Blah blah to the naysayers. This is a brilliant and character-rich update. The previous logo was solid and mainstream, but the new logo strikes me as more original and, in some ways, it’s less ‘slick’ and more wholesome. It already looks A LOT like Subway, as if it’s always been there, somewhere in the background. I wonder how this logo will look against images, though, unless it’s reversed out to white, or they put it in a white box (perhaps that’s coming).

Entirely my own preference, but I love the eccentric right hand twist to the Y, it’s both awkward and endearing, like a crooked smile.

I had no idea of the history of this franchise! Not a fan of the food, but love a good story.

That being said, the newest logo rendition is quite nice. If it was a redesign “just because,” then it would make no sense. But a modern update with the obvious nod to the original logo? Well, that’s a perfect way to do it.

Include me in the ranks of the believers. The new mark is more visually unified, has greater presence, Beautiful modulation into the signet monogram, better color memorability and is going to seem timeless within a month of its introduction. Only downside is the loss of the vernacular-ish tonality of the old one – but everyone knows it is not a corner shop anymore.

Quite humorous to read the comments on this and other design forums, all praising the “originality” and “freshness” of this new wordmark… when it is nearly a line for line copy of the previous logo style that was replaced in 2002. All that’s been done is a small tweak to the arrows and removing the brown background… and voila, back to the future… circa 1990. Not exactly new branding.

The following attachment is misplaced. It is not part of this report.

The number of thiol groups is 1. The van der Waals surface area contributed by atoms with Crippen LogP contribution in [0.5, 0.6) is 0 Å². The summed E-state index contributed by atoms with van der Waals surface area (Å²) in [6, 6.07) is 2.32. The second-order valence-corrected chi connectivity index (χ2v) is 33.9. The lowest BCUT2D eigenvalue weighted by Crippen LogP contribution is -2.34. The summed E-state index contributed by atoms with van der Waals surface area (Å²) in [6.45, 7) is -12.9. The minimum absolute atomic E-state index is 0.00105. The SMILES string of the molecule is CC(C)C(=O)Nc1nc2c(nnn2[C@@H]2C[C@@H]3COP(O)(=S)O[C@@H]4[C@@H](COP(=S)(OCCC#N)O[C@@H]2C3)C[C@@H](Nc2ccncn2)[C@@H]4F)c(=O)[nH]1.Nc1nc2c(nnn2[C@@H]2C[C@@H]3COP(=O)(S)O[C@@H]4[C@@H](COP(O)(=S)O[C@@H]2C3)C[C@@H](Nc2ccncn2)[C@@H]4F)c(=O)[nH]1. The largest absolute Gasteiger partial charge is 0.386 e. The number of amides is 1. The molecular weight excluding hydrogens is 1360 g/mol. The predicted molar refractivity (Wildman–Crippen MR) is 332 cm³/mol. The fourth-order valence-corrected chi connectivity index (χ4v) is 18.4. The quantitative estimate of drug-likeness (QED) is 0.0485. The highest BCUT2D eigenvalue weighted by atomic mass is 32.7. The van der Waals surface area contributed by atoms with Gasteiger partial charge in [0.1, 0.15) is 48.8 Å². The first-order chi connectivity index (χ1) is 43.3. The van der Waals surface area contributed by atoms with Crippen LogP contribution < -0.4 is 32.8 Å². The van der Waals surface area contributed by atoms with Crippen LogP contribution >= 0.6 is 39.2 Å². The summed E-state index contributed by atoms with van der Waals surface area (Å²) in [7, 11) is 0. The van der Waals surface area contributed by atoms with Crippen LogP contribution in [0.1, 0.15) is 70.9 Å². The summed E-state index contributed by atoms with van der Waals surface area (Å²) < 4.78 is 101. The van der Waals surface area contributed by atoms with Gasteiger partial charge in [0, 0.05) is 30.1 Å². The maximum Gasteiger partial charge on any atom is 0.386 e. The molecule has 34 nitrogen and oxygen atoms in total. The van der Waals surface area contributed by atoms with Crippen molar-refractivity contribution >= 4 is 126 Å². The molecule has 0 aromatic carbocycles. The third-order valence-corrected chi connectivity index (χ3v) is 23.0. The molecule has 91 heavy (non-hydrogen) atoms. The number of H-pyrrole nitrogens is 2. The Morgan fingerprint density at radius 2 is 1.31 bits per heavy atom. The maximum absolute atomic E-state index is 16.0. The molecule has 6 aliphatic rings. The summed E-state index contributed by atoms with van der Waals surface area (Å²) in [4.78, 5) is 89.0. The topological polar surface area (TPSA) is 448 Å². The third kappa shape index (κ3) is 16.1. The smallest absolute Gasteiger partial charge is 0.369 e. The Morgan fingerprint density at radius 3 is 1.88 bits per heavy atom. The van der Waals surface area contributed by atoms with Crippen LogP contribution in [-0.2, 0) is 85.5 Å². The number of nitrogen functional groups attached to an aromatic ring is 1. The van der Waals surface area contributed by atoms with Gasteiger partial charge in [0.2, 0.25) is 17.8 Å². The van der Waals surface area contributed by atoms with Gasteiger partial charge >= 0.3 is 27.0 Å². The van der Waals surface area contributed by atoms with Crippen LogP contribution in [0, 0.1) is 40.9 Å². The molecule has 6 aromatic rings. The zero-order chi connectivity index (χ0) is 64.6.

The “S” icon is a new image… it might catch on… although I agree with the poster who said it suggests a trucking company.

Basically it’s just time – signs are worn, etc. I don’t pay much attention to their shops but considering their growth rate and flexibility as a franchiser this is always an area that makes smaller franchisees and individual franchise groups squeamish, because new anything = exit of cash. But I’m sure Subway has given them time and has a loan program for the disruption in cash flow this causes for the smaller counterparts so they can survive the hurdle. It’s also a profit area that a large company very infrequently gets to tap into – now stores will look fresher with new uniforms and paper products. Plus it’s a sign of stability and growth – you change your logo when you’re relevant. This is a win-win logo. It means the same as the old one – arrow IN and OUT – (= quick serve). Green is go. Yellow yield. But no red. No stopping. All traffic-based and health-based. Green lettuce. Yellow bread/cheese. Most likely always avoided red – even though red is tomato – as it associates with every historically unhealthy fast food chain. Wishing them great luck. The owners I have encountered over the years when I worked near one were always eager to please and never cried the big man takes my money – like some easy-launch places. Subway owners work hard – but not because they told me so – I recognize it in their labor and care.

I love the 60s feel of the original ones. They look like they may have been made out of real ingredients by hand. While the new logo looks clean and tidy, and it’s a good clean up of the previous, fussy, unnatural looking logo (which I never liked), it’s still extremely corporate.

I’d rather eat at Pete’s Super Submarines.